This is a word — meaning to have well-shaped buttocks — about which it would be possible to generate many puns, thereby making an ass of oneself and becoming the butt of jokes. The subject matter, and the rather beautiful form of the word itself, has lent itself to adoption by word-hungry authors with erotic intent.
Early references were specifically to the callipygian Venus, that famous Roman statue often called the Venus Kallipygos in which the anonymous lady, possibly a mortal woman and not a deity, is staring back over her shoulder. It was only in the 1880s that it began to be applied more widely:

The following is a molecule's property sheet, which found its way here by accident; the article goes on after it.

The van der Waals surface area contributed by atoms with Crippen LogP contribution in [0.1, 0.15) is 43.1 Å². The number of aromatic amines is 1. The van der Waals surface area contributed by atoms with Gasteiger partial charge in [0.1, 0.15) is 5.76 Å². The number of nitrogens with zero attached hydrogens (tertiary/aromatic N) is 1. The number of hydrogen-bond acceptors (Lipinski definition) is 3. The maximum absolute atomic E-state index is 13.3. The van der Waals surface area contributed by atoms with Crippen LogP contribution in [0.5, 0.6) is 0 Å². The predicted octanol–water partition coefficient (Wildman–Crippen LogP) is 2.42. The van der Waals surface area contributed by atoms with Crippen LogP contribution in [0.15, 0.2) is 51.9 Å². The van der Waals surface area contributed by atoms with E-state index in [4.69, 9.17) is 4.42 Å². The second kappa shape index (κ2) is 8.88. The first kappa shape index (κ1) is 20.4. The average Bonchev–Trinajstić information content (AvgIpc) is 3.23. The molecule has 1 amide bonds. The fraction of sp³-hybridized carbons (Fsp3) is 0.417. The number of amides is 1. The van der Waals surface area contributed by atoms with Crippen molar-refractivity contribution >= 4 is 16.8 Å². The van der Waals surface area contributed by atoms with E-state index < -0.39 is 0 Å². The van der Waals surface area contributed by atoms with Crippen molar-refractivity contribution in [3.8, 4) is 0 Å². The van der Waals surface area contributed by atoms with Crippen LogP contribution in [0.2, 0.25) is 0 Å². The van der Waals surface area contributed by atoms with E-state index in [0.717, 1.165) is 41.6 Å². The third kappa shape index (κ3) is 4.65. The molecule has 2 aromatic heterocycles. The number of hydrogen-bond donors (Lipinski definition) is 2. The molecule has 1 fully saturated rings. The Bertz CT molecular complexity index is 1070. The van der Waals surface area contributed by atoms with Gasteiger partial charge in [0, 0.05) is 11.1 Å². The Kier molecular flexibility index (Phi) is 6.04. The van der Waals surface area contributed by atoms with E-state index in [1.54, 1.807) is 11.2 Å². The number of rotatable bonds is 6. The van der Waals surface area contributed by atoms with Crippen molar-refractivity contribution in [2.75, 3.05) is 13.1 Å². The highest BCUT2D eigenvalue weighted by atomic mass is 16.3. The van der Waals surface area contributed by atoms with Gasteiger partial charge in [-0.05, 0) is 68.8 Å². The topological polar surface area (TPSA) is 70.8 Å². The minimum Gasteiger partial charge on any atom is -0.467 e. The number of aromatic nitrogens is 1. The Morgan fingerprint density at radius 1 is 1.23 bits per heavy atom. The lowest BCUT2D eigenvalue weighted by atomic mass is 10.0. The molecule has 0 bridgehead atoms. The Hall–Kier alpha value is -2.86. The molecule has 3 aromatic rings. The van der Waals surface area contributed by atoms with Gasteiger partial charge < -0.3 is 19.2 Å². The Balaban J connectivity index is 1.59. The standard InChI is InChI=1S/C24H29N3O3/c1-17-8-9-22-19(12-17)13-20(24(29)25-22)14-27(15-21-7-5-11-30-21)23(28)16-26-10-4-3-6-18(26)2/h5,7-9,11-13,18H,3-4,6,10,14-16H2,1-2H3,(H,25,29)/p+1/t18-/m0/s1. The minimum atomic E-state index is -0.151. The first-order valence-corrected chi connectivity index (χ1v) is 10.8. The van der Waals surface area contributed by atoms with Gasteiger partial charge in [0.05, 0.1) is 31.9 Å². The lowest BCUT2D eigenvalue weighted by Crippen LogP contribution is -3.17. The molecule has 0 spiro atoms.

The article purveyed was a piece of highly starched buckram, attached by strings around the waist at the back of the underskirt, to give Callipygian comeliness to the form — in brief, Marie Antoinette's fichu polisson was what in the present French nomenclature is termed a tournure.
The Fortnightly, Aug. 1887. A tournure is a bustle.
This is a more modern example:
Those dusky Afro-Scandinavian buttocks, which combine the callipygian rondure observed among the races of the Dark Continent with the taut and noble musculature of sturdy Olaf, our blond Northern cousin.
Gravity’s Rainbow, by Thomas Pynchon, 1973.
The origin of the word is in Greek kallipugos, as in the statue; that derives from kallos, beauty (as in calligraphy, or callisthenics, or the lily called hemerocallis) plus puge, buttocks.